As regards the cases of Provencal and the Gaelic languages, these are rather exceptional in not being successfully revived. For the Provencal speakers, an established standard language closely related to their spoken variety was already available (i.e. French). And in Ireland, of course, when the linguistic revival started, the majority of the Irish had already shifted from Irish to English as vernacular language.

Maltese was standardized only recently, and had little literary significance before the twentieth century: the national poet, Dun Karm, died only in 1961, and wrote his early work in Italian. However, Malta never underwent such a language switch as Ireland, and thus, when the language was elevated to national and cultural medium, it was still there to be elevated. The problem with Irish is, that in most of Ireland, it has to be "artificially" revived - it isn't there as a vernacular anymore.

Skanda Aryan Jaggar said...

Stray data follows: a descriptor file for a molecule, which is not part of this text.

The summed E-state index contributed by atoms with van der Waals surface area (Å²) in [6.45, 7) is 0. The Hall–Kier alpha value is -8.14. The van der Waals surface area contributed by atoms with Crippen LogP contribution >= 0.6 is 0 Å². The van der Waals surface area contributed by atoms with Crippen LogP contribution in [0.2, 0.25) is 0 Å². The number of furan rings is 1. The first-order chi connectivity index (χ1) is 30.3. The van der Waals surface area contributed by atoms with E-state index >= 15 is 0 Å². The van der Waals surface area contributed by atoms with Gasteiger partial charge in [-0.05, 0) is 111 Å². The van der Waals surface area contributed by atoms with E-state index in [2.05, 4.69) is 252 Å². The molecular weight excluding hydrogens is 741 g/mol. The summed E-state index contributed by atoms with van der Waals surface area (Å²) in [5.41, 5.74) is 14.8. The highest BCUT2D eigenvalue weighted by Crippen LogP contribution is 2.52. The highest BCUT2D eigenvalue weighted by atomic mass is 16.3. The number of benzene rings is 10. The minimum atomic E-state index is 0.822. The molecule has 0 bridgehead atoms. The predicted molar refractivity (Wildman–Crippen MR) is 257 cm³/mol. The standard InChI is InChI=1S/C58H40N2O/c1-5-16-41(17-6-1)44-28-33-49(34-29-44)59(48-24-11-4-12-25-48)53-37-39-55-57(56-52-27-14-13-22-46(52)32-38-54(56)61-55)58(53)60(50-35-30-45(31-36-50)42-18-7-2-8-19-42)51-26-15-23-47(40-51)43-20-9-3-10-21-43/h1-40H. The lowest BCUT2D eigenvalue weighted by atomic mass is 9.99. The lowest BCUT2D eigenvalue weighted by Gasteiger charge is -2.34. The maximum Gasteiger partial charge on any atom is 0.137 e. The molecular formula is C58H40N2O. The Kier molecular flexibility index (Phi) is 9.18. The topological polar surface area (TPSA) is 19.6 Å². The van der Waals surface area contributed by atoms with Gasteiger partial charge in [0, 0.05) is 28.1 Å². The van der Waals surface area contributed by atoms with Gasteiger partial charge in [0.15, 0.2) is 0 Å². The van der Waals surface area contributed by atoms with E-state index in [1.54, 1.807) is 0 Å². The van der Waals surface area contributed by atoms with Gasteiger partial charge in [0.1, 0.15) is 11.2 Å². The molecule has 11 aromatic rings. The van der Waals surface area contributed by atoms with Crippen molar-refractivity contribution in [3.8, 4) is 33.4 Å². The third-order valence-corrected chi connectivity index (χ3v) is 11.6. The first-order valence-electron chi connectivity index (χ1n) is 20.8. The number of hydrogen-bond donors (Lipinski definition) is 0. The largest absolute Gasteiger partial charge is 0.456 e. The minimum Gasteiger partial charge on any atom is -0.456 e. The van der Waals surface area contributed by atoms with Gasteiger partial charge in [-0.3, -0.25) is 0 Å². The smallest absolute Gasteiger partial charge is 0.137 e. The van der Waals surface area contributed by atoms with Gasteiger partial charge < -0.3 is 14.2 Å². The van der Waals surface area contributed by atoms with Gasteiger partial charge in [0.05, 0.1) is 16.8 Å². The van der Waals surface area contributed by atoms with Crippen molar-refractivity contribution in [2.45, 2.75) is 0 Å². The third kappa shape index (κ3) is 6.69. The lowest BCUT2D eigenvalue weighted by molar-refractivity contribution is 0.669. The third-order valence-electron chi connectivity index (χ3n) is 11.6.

I agree with Panu, the evidence does not support the contention that languages cannot be revived; an excellent example is hebrew (modern) spoken in Israel. It is lingua franca in Israel, not English, Yiddish, Russian, Amharic, Aramaic, etc. Israel is a glaring example that a language can be revived if there is a national will to do so AND if the government and society do it in an intelligent and inclusive way. Meaning, a continuous and consistent marketing campaign and conversion plan with well defined stages. What doesn't work is the pathetic rote learning half-assed implementation carried out in Ireland. A ill-thought out approach involving rudimentary mandatory school courses, and throwing money at the issue without governmental and societal support for national multimedia and mass media support along with a positive incentive based support for the language will fail. Countries that use mainly a bureaucratic, mandatory and coercive means of pushing the language will fail (Ireland, Scotland, Quebec-Canada). Whereas regions that use incentives, positive reinforcement and high-quality entertainment in the target language (as well as stress speaking skills as opposed to rote grammar instruction) succeed; i.e. Eastern Europe, Wales, and most States in India where regional languages have rebounded with a vengeance despite the huge increasing uptake of Hindi and English in that country.